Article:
Titles

Blog No. 105

I’ve been talking a lot about the book that Christian and I are writing. So far we have been calling it The Collection, but since the first draft is all done and we are in various stages of editing, I think it’s time to start thinking about a real name. I’m a little more eager than Christian is to get working on it. He has a good point in that we have a lot of work left to do before we need to worry about things like the title, layout, and cover. But I want to work on it now. Titles are usually the second thing I work on for a story (the first being the story idea). That way I can either have a great title to spur on my writing, or I have time to work on it while I write. Maybe it’s just part of the weird way that I work, but a good title makes me excited to get to the end. I want to make a brilliant story that matches the brilliant title. The story stays on my mind. I can also focus on that writing, because I’m not focusing on the stuff (that Christian rightly says) that has to be done at the end. 

I put a lot of importance on a title though. I’m not saying Christian doesn’t, but I live for a good title. My favourite authors just so happen to have had a knack with titles. Since they were the inspiration for my wanting to write, I think it’s reasonable that I want to emulate their ability to craft a snappy, exciting, and interesting title. Philip K Dick (and I hope you’re not tired of hearing about him yet, because I’m not about to stop) was especially gifted with titles. Do Androids Dream of Electric Sheep, is an obvious one, but my personal favourite is Follow My Tears the Policeman Said. Al Purdy had the powerful: Reaching for the Beaufort Sea, and To Paris, Never Again. Titles like that have power and authority. They have real meaning, not just a word that hardly ties into the theme of the book.

A good title, for me, is one that captures an emotion. Christian’s: The Space between Houses, does that perfectly. It’s as much a concept as it is a title for a horror collection. The title gives the same feeling that reading the stories does. The dread of what’s lurking in those shadowy gaps between homes. It takes us back to our childhood, where anything could be nefarious and dangerous. Walking home at night, hearing noises in the dark. It’s great. That’s what a title should be. (By the way, the stories are good too. You should get a copy).

Having worked at a book store for the better part of eight years, I managed to glean a few things that I hope to use with the books we make with Adventure Worlds. Most bookstores have so many titles that the staff can’t know your specific book, unless it’s a major release by a major publisher with ads and extra shelf space and end-caps and displays. The best chance you have is to make your book special. Make the bookseller stop and look at your book before he or she puts it on the shelf. They’ll remember it. Have a great cover, use the book’s spine effectively (that’s all most people will see) and give it a title that will make people pick up your book. Getting your first book into people’s hands is the toughest part. Once they’ve read it, they will likely get your following books (unless it is especially bad). You have to give them a reason to pick up your book out of the thousands (or hundreds of thousands) and you have to give the sellers a reason to suggest your book. A great title is a big part of that.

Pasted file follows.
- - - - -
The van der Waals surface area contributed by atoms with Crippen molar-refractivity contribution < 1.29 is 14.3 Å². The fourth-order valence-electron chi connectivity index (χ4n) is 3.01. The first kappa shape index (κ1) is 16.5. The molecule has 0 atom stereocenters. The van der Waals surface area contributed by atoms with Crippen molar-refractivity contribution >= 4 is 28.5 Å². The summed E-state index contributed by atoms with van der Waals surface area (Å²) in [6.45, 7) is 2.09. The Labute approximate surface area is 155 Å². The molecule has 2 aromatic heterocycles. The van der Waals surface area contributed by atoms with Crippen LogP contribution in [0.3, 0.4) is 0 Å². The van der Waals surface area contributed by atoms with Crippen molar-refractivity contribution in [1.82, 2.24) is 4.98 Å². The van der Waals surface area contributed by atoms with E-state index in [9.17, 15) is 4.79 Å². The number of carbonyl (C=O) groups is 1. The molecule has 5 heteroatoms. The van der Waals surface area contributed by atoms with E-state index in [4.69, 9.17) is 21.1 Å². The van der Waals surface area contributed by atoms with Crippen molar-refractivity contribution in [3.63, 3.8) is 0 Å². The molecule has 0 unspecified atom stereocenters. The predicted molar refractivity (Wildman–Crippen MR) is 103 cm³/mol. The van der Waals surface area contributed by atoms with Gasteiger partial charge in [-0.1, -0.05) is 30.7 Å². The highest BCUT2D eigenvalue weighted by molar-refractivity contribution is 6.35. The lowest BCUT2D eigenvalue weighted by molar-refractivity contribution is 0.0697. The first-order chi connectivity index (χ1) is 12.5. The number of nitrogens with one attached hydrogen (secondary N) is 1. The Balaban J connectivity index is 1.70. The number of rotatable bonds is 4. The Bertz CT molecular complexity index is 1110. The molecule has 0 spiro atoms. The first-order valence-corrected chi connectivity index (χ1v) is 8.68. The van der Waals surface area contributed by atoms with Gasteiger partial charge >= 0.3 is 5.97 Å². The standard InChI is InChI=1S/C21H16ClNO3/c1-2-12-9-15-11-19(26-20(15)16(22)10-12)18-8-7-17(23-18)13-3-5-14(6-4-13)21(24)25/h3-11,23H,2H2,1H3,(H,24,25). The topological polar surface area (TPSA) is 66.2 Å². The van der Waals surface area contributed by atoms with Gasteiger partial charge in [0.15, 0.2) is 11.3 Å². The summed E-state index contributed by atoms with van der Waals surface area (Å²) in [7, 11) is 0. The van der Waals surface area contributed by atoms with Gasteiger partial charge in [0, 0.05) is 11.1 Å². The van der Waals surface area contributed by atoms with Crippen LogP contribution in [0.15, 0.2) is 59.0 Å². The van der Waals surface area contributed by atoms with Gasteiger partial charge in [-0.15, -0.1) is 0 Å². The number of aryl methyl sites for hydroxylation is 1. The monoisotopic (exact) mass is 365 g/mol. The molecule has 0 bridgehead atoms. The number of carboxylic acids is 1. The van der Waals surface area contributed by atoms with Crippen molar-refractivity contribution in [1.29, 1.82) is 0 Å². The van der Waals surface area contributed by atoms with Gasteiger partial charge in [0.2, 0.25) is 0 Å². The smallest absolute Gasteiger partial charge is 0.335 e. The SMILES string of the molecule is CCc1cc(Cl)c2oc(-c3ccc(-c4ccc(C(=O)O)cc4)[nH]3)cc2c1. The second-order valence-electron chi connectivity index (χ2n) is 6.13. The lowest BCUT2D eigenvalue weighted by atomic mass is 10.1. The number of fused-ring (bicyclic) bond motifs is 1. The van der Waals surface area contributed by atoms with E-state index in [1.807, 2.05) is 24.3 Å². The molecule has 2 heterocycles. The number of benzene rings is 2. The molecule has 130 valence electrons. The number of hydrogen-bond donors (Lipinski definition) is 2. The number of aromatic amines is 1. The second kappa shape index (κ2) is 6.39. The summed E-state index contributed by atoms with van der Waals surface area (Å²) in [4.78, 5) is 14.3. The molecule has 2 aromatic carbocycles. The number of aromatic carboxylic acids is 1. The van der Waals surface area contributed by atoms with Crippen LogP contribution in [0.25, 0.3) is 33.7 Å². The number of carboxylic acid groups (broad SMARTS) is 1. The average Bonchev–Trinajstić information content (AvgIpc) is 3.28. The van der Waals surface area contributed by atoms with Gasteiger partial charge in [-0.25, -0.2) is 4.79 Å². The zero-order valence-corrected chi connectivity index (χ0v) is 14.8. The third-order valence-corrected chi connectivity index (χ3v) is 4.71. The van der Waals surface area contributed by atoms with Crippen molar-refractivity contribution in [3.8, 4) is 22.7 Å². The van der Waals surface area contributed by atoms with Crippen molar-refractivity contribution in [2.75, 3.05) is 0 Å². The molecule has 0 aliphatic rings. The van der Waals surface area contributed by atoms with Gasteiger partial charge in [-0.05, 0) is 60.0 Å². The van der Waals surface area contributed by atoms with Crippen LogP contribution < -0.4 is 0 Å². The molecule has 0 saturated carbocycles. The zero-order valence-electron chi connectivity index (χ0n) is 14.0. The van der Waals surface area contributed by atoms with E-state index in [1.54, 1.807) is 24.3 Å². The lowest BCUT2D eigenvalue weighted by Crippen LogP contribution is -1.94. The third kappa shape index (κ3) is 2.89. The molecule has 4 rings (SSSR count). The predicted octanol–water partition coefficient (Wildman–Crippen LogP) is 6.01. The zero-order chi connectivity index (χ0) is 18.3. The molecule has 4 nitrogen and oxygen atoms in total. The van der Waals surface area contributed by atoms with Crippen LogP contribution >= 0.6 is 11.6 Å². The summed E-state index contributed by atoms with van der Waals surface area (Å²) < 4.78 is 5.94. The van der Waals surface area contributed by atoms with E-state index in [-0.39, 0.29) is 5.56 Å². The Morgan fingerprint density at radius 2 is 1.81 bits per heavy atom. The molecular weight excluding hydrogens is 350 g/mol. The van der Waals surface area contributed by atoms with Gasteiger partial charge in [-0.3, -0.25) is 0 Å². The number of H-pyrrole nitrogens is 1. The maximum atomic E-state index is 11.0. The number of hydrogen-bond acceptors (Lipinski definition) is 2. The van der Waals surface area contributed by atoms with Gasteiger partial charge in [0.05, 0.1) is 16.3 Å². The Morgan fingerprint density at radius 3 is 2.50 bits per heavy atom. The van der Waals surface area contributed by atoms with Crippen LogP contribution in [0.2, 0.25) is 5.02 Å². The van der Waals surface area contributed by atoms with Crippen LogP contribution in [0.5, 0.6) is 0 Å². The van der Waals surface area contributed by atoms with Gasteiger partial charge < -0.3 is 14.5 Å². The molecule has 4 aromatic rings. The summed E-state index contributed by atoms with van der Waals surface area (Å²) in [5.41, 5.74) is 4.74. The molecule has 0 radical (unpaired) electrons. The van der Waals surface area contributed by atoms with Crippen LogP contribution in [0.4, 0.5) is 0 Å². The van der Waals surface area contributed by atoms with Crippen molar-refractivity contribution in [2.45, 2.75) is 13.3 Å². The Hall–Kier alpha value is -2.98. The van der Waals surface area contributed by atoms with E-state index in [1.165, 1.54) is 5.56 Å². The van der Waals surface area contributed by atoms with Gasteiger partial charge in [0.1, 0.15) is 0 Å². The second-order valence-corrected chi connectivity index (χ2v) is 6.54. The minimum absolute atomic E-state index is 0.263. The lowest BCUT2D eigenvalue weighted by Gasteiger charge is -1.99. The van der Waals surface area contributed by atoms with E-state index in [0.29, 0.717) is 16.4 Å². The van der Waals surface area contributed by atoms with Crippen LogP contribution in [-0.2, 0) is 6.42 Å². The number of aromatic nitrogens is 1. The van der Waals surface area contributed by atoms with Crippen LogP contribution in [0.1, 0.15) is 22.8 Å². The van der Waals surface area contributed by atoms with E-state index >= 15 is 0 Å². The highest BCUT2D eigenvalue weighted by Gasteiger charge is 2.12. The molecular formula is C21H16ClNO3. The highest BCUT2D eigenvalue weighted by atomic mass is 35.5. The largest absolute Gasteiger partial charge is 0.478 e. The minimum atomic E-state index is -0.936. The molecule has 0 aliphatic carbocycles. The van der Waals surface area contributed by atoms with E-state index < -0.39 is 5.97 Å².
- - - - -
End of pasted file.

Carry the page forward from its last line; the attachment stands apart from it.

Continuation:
There was poetry book by Tragically Hip’s front man, Gordon Downie, called Coke Machine Glow. I remember seeing the book on the shelf at work and flipping through it. I didn’t buy the book, but the title always stuck with me. It’s one that can have so many meanings to any given individual. Personally it reminds me of a vending machine that was in a park where I grew up. I thought it was so strange that this thing was sitting against the wall on the small Parks and Rec building. All day and night and through the changing seasons, the thing sat against a wall shone a red light onto the grass. The object fascinated me as a kid, I knew what it was of course, I just thought it was strangely out of place (almost eerie). Then I saw the title to the book and the feeling of seeing that vending machine in the park came flooding back.

That’s what I want to create with the title of the collection. I want to capture a feeling that relates to the stories, but also stands alone as a point of interest for possible readers. I know it’s a tall order, but that’s why I’m already working on it. Actually, I have given it some thought from the time we decided to even make the book, but now that the first draft is done, and the book is an actual thing, I am even more driven to find the perfect title. I’m going to wait to spring it on Christian though. He’s focusing on the actual work.

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